Friday, April 4, 2014


So, I've been meaning to write this blog post for months. But, seeing that this semester has been absolutely insane, I'm finally sitting down to write it. Consider it my take on the General Women's Meeting and preparation for General Conference.

Also, you should check out Em's blog about this same topic. Because she is wonderfully articulate and because her blog is much prettier than mine.

This semester I've had the wonderful opportunity of taking a Mormon Women's History class. It's been a powerful experience for me. There really is such a need for us--all of us--to understand our past. Understanding our history gives us a sense of purpose and identity. It strengthens us and helps us know who we are and what we're capable of.

That's what learning about Mormon women has done for me. It helps me realize just how rich our past is, and the incredible examples of strength and faithfulness I can draw on--whether they were born in 1890 or 1991. There is power in agency--in making those choices to believe and to act according to those beliefs every day. There is beauty in the fact that women like Emmeline B. Wells, Eliza R. Snow, Hannah Tapfield King, Patty Bartlett Sessions and thousands more like them lived. They lived, loved, and strove to keep the covenants which they had made with God.

And that is what connects me to these women the most--that I have made those same covenants with God and that I am striving to keep them.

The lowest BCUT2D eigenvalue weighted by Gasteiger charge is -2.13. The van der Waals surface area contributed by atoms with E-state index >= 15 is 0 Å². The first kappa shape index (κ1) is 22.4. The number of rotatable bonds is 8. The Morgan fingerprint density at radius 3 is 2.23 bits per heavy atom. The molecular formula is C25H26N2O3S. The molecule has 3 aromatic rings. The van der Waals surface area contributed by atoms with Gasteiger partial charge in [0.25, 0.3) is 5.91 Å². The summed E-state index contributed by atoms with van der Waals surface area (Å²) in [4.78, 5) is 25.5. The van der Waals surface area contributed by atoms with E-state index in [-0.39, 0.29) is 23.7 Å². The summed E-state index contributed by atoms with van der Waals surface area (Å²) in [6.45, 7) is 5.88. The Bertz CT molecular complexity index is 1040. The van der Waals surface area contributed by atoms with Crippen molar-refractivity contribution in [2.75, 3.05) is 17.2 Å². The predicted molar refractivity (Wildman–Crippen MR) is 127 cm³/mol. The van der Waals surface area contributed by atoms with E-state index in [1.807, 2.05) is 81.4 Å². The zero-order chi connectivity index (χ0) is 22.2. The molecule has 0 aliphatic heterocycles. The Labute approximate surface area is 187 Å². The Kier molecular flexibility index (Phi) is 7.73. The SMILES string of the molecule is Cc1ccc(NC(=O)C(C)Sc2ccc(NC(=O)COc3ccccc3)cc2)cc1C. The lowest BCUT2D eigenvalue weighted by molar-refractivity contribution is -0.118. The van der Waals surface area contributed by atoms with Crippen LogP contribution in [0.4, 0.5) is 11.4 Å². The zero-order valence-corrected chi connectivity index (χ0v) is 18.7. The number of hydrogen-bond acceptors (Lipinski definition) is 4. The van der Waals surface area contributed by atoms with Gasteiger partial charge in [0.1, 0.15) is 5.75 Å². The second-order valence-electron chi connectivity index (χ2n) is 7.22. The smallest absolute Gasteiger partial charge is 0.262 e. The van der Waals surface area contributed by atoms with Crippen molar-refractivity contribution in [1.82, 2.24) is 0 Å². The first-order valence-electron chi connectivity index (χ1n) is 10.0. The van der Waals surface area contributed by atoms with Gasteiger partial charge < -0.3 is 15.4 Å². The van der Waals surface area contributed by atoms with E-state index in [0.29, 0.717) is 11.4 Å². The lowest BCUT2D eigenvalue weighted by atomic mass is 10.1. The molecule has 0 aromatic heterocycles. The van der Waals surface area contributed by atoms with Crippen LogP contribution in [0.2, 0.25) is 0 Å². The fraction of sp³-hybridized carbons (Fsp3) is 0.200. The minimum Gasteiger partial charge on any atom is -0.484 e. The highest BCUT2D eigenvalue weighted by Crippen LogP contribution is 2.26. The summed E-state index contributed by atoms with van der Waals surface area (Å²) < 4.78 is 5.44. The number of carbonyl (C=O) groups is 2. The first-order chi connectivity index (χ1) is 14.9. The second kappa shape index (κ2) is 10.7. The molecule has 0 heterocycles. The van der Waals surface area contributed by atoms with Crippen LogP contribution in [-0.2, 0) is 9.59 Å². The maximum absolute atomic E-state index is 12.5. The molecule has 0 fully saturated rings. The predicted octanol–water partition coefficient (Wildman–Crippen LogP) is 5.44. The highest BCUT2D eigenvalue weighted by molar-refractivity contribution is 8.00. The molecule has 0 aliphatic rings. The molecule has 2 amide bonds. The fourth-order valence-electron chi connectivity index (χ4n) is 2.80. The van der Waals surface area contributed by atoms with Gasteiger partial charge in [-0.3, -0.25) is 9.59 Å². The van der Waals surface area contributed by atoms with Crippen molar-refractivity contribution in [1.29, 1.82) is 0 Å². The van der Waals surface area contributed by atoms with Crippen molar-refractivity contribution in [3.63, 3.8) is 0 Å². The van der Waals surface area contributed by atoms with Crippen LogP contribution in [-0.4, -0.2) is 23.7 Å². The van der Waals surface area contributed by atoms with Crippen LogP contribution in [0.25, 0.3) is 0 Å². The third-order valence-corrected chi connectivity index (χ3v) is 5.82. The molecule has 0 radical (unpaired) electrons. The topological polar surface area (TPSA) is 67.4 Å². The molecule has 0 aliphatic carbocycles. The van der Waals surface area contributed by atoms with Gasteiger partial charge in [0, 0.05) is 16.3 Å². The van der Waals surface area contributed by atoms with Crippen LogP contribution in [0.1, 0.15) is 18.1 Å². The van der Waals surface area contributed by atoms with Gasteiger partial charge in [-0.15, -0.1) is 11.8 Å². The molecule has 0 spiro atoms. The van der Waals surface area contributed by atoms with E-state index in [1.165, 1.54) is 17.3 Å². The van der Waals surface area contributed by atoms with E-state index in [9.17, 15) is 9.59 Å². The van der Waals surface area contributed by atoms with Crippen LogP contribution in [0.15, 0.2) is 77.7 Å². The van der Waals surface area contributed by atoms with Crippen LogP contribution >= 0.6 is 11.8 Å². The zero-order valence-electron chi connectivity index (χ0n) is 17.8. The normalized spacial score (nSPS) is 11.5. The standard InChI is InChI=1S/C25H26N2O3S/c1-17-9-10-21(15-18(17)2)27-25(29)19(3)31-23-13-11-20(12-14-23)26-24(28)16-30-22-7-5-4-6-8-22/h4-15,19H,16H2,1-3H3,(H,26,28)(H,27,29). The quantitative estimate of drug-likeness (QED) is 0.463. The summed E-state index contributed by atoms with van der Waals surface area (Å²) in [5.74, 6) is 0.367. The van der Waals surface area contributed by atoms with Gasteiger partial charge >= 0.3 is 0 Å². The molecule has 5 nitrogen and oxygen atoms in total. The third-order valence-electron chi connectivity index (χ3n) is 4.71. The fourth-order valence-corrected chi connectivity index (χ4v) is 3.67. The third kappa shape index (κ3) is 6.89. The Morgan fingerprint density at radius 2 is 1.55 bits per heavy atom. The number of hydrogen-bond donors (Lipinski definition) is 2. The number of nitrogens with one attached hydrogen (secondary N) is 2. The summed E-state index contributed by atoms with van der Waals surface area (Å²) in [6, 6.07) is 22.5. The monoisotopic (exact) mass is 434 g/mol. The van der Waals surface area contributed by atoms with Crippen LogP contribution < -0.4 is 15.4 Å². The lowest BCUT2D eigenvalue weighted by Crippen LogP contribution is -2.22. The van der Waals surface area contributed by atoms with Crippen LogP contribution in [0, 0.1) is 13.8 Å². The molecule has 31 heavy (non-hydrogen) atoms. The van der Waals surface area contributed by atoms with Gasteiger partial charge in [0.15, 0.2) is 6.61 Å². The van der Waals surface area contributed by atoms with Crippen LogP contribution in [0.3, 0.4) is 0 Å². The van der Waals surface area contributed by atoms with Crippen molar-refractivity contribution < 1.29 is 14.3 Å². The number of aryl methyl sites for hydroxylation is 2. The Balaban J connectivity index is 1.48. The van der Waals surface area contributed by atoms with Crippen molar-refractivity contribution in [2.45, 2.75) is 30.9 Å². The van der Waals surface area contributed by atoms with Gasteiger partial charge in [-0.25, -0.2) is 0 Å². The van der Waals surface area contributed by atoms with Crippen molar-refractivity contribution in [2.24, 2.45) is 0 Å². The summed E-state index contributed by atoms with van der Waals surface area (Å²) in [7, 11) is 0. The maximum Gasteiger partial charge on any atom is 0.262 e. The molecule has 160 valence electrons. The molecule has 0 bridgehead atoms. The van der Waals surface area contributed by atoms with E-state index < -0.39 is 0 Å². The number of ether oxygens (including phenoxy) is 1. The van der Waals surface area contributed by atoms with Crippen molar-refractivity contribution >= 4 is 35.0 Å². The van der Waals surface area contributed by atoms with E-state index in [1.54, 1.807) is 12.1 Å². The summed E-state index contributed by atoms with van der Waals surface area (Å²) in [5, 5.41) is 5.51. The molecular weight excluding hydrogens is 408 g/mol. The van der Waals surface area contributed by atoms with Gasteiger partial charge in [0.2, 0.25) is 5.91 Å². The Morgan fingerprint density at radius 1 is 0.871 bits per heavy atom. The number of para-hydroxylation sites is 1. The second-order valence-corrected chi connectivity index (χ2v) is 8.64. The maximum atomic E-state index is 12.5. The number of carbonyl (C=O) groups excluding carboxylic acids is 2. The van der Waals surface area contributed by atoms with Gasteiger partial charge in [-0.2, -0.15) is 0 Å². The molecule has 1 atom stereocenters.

I appreciated the emphasis in the General Women's Meeting about focusing on covenant-making and covenant-keeping. Because that's what it's all about, isn't it? It is in making these covenants that we see the power of God in our lives and that we realize who we truly are. Making and keeping our covenants with God so that we can learn to live as He does and become like Him. This is because keeping covenants is not only doing what we know we should, but it is a process of becoming.

Mormon women are covenant-keeping women. There is strength, safety, and power found in making and keeping covenants with God. There's not just one way to be a Mormon woman. We are all different and come from different walks of life and have different desires, hopes, and dreams. There is beauty in that diversity. We are all going to have different journeys in life and we are going to disagree about politics, how to raise children, and favorite ice cream flavors. But, what can and should unite us is that we have made covenants with God and we are striving to keep them.

Striving to keep our covenants means that we choose every day to mourn with those that mourn, comfort those that stand in need of comfort, and stand as a witness of God at all times, things, and places. We strive to be an example of the believers. We try every day to be like Jesus--we choose a disciple's life, knowing that choosing to be a disciple is not an easy path.

And we help each other to keep the covenants we have all made.

It is in making and keeping those covenants which connects us all. That is what unites us as sisters throughout the world and throughout history. There is no need for division--whether single, married, divorced, working, in-school, black, white, young, or old.

Because the heart of the matter is we are all sisters.

Sisters keeping covenants.


  1. Thanks for posting this. I can't agree more on studying women, although for me it's been the old Testament women, there's so much power in it!

  2. I love learning about Old Testament women, too. Their faith is incredible to me.

  3. I've been inspired by women who display true strength, that they bind themselves to act in righteousness and refuse to break those covenants. That is a force to be reckoned with.